The California company is partnering with Aconfort, a member of Al Habtoor Enterprises, to market its solar canopies in the United Arab Emirates, Qatar, Saudi Arabia and Spain.
“I have lived and worked in the Middle East,” said Desmond Wheatley, Envision president and CEO. “I have known for a long time that the product we’re developing here is ideal for that region of the world.”
The oil-rich countries of the Middle East are looking for investments that will carry them through the post-petrol era, Wheatley said. And renewable energy is one of those investments. Solar energy especially makes sense because there is abundant sunshine in the region.
“There’s also a good deal of cash there,” Wheatley said.
And the leaders in those countries aren’t afraid to spend it on ambitious projects. They’re not interested in the cheapest solution, Wheatley said.
“There is so much emphasis in that part of the world on quality,” Wheatley said. “They want to be sure that they’re getting the very, very best.”
And that’s what Envision builds, Wheatley said.
The other major advantage the company has in the Middle Eastern market is that the region puts tremendous emphasis on architecture.
“They have some incredibly ambitious projects there,” Wheatley said.
The tallest building in the world is under construction there and the building design throughout the region is innovative, intricate and – above all– beautiful.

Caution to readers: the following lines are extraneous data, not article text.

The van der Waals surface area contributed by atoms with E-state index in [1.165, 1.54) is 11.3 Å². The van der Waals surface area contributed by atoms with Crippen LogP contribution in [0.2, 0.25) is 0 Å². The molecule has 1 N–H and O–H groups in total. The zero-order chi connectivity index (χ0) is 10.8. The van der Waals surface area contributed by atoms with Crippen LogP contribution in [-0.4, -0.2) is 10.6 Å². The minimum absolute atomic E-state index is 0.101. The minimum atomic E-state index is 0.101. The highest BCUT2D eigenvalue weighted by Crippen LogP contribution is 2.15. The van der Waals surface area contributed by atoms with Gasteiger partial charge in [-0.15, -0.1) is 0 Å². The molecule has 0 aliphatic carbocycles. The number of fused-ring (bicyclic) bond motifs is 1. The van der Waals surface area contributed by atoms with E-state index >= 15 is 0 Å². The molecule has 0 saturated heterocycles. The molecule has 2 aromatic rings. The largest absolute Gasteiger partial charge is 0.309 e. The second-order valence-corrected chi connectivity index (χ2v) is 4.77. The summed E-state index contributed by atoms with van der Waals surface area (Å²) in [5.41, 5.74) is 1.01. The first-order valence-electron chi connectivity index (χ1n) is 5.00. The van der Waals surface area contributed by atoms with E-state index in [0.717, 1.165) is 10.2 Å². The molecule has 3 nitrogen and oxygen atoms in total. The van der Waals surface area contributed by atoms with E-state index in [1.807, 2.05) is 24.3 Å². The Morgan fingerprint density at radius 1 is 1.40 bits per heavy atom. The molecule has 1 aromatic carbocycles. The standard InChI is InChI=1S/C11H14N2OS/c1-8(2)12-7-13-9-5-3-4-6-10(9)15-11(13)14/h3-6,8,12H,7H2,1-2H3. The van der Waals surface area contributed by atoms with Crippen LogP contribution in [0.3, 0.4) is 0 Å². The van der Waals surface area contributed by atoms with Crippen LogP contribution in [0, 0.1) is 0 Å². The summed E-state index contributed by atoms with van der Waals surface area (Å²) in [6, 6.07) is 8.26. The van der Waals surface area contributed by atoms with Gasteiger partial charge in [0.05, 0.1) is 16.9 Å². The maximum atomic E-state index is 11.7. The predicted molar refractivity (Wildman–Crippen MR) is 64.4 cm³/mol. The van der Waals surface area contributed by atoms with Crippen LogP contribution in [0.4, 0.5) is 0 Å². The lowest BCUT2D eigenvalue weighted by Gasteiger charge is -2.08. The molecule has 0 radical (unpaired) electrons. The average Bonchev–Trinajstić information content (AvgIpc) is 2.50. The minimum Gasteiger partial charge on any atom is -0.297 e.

“They will want solar with some sex appeal,” Wheatley said.
And that’s what Envision provides. It’s solar canopies are functional, but they’re also works of art.
Now is the time to begin marketing the product in the Middle East for a few reasons, he said.
The company has been working to reduce shipping expenses and has developed a highly-modularized product that ships easily and can be quickly and simply constructed on site.
“It’s just as easy to ship it to Dubai as it is to send it to New York or Nevada,” he said. “It just takes longer.”
The partnership with Aconfort will be key to Envision’s success in the Middle Easte, Wheatley said.
“I saw when I worked there that international companies had meetings and lunches, but companies with a presence in the country got the work,” Wheatley said.